When I was asked by one of the employees at Styleforum if I would be willing to write a review of my impressions of a pair of shoes from Jonathan Abel, I said sure. Before saying yes, I made sure there were some shoes that I would like, and a few of their styles appealed to me. Because the brand writes that they make Goodyear welted shoes (though you can find Blake welted shoes), I opted to select a Goodyear welted pair, going for their Noah longwing derby model in tan. Normally I like neither longwings nor derbies, but the aesthetic with the last seemed to be more flattering and elegant, somewhat less clunky than normal on account of a good balance between each dimension on the last. I thought I might as well take more of a risk with something that I normally avoid. And I’m pleasantly surprised, having found that the design and aesthetic of the shoe is so well balanced, it’s quickly become a shoe I can imagine using for a variety of occasions. In addition, they have received quite a few positive comments on the street, something which just doesn’t happen with most of my more conservative shoes (like Crockett and Jones).
On their site and in their affiliate thread, Jonathan Abel writes that their shoes are made with leathers from higher-end tanneries including du Puy and Annonay. For this pair, they used leather from Weinheimer Tannery, which, albeit not as famous as du Puy and Annonay (employed for other models), produces some exquisite leather used by other top-end manufacturers. Historically, one of the best German tanneries was Freudenberg Tannery, which moved from Germany to Poland on account of environmental legislation and changes; Weinheimer Leder split off from Freudenberg group and produces leather for footwear following the rigorous methods and techniques originally used by the Freudenberg tannery. Such leather is used by other, more established menswear favorites including Crockett and Jones, Gaziano and Girling, J. Fitzpatrick.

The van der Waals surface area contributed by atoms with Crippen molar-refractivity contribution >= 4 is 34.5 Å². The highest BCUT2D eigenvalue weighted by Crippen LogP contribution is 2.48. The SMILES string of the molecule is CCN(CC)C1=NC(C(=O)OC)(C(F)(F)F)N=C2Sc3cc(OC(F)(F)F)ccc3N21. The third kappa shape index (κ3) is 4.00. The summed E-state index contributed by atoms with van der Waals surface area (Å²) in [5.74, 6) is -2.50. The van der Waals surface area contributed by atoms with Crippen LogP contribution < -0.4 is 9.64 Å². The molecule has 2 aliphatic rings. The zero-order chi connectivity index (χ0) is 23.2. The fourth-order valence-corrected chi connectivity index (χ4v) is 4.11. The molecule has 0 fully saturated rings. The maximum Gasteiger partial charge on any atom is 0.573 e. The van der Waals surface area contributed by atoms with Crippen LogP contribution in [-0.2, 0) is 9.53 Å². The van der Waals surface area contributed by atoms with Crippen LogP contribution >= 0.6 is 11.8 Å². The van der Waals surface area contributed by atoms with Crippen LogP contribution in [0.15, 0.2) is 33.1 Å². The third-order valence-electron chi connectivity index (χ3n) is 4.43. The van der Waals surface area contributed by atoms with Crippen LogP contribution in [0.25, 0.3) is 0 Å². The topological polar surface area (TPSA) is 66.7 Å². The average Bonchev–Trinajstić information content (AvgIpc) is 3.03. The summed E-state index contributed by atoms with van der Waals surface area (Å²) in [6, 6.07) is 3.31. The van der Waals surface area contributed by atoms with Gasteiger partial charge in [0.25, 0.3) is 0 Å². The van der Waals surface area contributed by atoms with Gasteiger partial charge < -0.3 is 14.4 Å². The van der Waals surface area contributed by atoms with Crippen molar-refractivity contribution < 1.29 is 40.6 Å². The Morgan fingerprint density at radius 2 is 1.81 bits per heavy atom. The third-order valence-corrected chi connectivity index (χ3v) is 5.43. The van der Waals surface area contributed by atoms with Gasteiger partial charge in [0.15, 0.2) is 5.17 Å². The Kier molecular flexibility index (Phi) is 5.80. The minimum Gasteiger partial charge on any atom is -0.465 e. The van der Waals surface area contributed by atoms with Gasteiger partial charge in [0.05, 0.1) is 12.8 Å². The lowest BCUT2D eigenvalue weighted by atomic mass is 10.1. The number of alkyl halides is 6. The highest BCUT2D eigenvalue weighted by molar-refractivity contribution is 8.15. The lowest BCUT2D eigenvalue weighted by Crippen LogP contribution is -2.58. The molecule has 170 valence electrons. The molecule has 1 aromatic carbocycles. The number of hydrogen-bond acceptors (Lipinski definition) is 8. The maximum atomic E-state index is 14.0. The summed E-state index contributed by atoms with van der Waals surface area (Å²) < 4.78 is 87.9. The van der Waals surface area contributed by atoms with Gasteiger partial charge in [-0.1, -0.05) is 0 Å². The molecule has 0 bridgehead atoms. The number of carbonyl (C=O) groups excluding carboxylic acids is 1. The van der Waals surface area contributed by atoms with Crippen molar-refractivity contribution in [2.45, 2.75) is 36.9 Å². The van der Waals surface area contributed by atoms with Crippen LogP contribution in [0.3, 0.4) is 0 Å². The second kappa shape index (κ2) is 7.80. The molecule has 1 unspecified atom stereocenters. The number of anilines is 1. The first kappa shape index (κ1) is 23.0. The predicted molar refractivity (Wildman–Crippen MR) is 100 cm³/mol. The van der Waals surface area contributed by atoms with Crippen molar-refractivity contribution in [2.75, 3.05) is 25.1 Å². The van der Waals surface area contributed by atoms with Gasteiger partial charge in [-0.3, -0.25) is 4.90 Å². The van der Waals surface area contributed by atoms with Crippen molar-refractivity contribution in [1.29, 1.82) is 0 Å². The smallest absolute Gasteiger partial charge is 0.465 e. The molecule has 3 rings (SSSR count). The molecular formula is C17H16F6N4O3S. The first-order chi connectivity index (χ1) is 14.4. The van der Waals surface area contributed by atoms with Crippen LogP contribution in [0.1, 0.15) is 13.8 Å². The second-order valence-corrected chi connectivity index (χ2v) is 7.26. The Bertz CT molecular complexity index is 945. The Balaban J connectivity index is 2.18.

The biggest complaint that I have for the company regarding their site and product descriptions is that they do not list the correct corresponding leather on the site for each model, and I only found out which leather was used by reaching out to them. Many consumers may only be familiar with more well-known tanneries like du Puy or Annonay, let alone be familiar with any tanneries at all, but for sake of transparency and accuracy, I wish they updated the site with better listings.
The leather for my shoe is on the softer side for break-in. One of the creators of Jonathan Abel remarked they selected a softer leather from Weinheimer that is much softer than those from du Puy in order to decrease the break-in period for their clients. This is quite true in my experience; the shoe was rather comfortable from the first few wears. If you are looking for a goodyear-welted shoe that has a quick break in period, go for these. I sometimes feel like I’m wearing something Blake welted, rather than Goodyear welted on account of how comfortable the sole and shoe is. However, in contrast to Blake welted shoes, the soles appear to have much more resiliency for water and heavy use based on running around in them through wet grass, puddles, and other moist terrain.
The leather is nothing to discount either. Over time, the shoes will look amazing with proper care. I think that with a mirror shine and some antiquing on the toe they would look exquisite. As they continue to be used and taken care of, I’ll aim to polish them in that style.
Concerning construction: the stitching is clean, the broguing is clean, and the leather laces don’t feel like they are going to fall apart. To be honest, I’ve gotten shoes from Peal and Co. (Crockett and Jones make) with more asymmetries and little finishing problems then the pair from Jonathan Abel. I do wish the shoes featured closed channel soles. But based on my experience wearing these ones through grass (wet and dry), dirt, rocks, sidewalk, concrete, through puddles, among other venues, the soles have held up exceedingly well, with minimal wear. I also chose not to rotate them with other shoes as I normally would, using only a shoe tree at night, and am still amazed by how little wear the soles show. They didn’t skimp on the leather soles quality.
Packaging wise, the shoes had an interesting box that folds upon itself, with two ribbons that loop through to create handles. I’m sure they could also be tied to make a bow, but during shipping, the courier opened the box to take a look at the shoes.